WILLIAM D. ARMSTRONG, PETITIONER v. COMMISSIONER OF INTERNAL REVENUE, RESPONDENT, United States Tax Court, 99 T.C. 506, Docket No. 19408-91., Filed October 22, 1992
WILLIAM D. ARMSTRONG, PETITIONER v. COMMISSIONER OF INTERNAL REVENUE, RESPONDENT
United States Tax Court
99 T.C. 506
Docket No. 19408-91.
Filed October 22, 1992.
P timely submitted a notice of appeal of this Court's order of dismissal for lack of jurisdiction to the U.S. Court of Appeals for the Tenth Circuit, and concurrently filed a motion to accept a surety bond which is double the amount of R's determined deficiency. R objected to P's motion and requested that the bond not be accepted. Held, pursuant to the provisions of sec. 7485(a)(1), I.R.C., P's motion to accept the bond, where there has been a dismissal for lack of jurisdiction, will be granted.
W. Thomas Finley, for petitioner.
Elizabeth Downs and Kevin Curran, for respondent.
DAWSON, Judge: On June 8, 1992, this Court's Memorandum Opinion (T.C. Memo. 1992-328) was filed, and on June 10, 1992, an order was entered dismissing this case for lack of jurisdiction on the ground that the petition was not timely filed.
On September 9, 1992, petitioner submitted to the Clerk of the Tax Court a timely notice of appeal, pursuant to section 7483, 1 to the U.S. Court of Appeals for the Tenth Circuit. Concurrent with the submission of the notice of appeal, petitioner filed with this Court a motion to accept a surety bond issued by Mid-Continent Casualty Co. of Tulsa, Oklahoma, in the amount of $240,000, which is double the amount of the deficiency, in order to stay assessment and collection. The bond was submitted pursuant to section 7485(a)(1) and Rule 192. On September 16, 1992, respondent filed a notice of objection to petitioner's motion and requested that the motion be denied and that the bond not be accepted by this Court. It is respondent's position that a bond to stay assessment and collection should not be approved and accepted by the Tax Court under section 7485(a)(1) when an order has been entered dismissing a case for lack of jurisdiction because no "deficiency" has been determined by the Tax Court. To the contrary, petitioner contends that the requirements of section 7485(a)(1) have been satisfied and that he should be allowed to file the surety bond with this Court.
1 All section references are to the Internal Revenue Code, unless otherwise indicated, and all Rule references are to the Tax Court Rules of Practice and Procedure.
We agree with petitioner that the bond should be accepted by this Court in these particular circumstances.
Section 7485(a)(1) provides, in pertinent part, as follows:
SEC. 7485. BOND TO STAY ASSESSMENT AND COLLECTION.
(a) UPON NOTICE OF APPEAL.≈Notwithstanding any provision of law imposing restrictions on the assessment and collection of deficiencies, the review under section 7483 shall not operate as a stay of assessment or collection of any portion of the amount of the deficiency determined by the Tax Court unless a notice of appeal in respect of such portion is duly filed by the taxpayer, and then only if the taxpayer≈
(1) on or before the time his notice of appeal is filed has filed with the Tax Court a bond in a sum fixed by the Tax Court not exceeding double the amount of the portion of the deficiency in respect of which the notice of appeal is filed, and with surety approved by the Tax Court, conditioned upon the payment of the deficiency as finally determined, together with any interest, additional amounts, or additions to the tax provided for by law * * *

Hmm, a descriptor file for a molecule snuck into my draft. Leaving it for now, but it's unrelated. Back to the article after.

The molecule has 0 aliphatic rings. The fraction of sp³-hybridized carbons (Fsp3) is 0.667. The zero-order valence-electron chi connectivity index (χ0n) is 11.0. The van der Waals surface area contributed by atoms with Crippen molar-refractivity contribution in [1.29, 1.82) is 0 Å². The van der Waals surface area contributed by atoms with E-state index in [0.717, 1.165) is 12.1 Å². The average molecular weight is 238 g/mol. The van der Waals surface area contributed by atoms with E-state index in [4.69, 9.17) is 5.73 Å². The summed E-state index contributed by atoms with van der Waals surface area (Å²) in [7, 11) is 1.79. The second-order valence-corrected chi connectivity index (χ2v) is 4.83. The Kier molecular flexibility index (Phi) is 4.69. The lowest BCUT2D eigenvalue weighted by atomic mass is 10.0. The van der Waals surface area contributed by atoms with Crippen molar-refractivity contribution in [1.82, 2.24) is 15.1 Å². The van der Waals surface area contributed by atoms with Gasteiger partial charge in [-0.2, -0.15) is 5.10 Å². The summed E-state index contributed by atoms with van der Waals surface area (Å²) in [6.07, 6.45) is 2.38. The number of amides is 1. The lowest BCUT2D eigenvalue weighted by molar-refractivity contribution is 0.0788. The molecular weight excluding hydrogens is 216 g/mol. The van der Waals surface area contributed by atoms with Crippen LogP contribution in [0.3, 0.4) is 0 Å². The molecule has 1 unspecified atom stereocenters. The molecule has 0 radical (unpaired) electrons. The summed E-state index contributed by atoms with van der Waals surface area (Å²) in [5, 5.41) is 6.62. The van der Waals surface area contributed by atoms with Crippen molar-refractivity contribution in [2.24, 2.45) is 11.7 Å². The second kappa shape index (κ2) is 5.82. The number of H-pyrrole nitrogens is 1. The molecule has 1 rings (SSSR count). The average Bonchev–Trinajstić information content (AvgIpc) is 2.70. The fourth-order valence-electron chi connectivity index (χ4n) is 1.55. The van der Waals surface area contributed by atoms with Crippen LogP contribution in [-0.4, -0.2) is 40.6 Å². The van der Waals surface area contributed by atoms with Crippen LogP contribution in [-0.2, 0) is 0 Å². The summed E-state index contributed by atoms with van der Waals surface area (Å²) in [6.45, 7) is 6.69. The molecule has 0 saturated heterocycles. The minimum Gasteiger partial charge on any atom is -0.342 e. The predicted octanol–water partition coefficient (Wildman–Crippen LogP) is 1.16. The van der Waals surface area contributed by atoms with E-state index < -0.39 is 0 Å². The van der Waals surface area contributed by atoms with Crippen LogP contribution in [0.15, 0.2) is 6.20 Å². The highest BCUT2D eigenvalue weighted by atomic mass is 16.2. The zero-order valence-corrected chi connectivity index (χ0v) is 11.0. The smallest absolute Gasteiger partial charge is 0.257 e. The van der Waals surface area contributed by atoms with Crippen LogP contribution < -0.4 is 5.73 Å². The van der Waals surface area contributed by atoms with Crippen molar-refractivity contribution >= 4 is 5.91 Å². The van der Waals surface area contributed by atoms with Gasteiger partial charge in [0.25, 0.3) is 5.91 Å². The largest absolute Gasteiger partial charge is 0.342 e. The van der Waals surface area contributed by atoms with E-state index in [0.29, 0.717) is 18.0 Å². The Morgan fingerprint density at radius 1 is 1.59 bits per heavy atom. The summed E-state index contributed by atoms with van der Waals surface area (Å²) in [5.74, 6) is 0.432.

We recognize that in construing a statute courts usually seek the plain and literal meaning of its language. Brook, Inc. v. Commissioner, 799 F.2d 833, 836 (2d Cir. 1986), affg. T.C. Memo. 1985-462. But while, in general, the clear and precise language of a statute controls, a statute's form should not be exalted to the detriment or demise of its substance and purpose. In United States v. American Trucking Associations, Inc., 310 U.S. 534, 543 (1940), the Supreme Court stated:
There is, of course, no more persuasive evidence of the purpose of a statute than the words by which the legislature undertook to give expression to its wishes. Often these words are sufficient in and of themselves to determine the purpose of the legislation. In such cases we have followed their plain meaning. When that meaning has led to absurd or futile results, however, this Court has looked beyond the words to the purpose of the act. Frequently, however, even when the plain meaning did not produce absurd results but merely an unreasonable one "plainly at variance with the policy of the legislation as a whole" this Court has followed that purpose, rather than the literal words. * * * [Fn. refs. omitted.]
When a statute is ambiguous and there is doubt as to its meaning, the Supreme Court in White v. United States, 305 U.S. 281, 292 (1938), laid down the modern rule as follows:
We are not impressed by the argument that, as the question here decided is doubtful, all doubts should be resolved in favor of the taxpayer. It is the function and duty of courts to resolve doubts. We know of no reason why that function should be abdicated in a tax case more than in any other where the rights of suitors turn on the construction of a statute and it is our duty to decide what that construction fairly should be. * * *
Tax statutes, whether substantive or procedural, should be construed and applied with a view to avoiding, so far as possible, unjust and oppressive consequences. They should be reasonably interpreted in a practical and sensible manner. See Palermo v. United States, 360 U.S. 343 (1959); United States v. American Trucking Associations, Inc., supra. In various situations, the courts have not felt bound to apply slavishly the literal phrasing of tax statutes when the purpose seems to require either a broader or narrower interpretation. See J.C. Penney Co. v. Commissioner, 37 T.C. 1013, 1017 (1962), affd. 312 F.2d 65 (2d Cir. 1962). Generally, a construction of an unclear statute leading to hardship, injustice, absurdity, or merely to an unreasonable result, should be avoided. This is particularly so where the statute is of uncertain meaning. See Haggar Co. v. Helvering, 308 U.S. 389 (1940).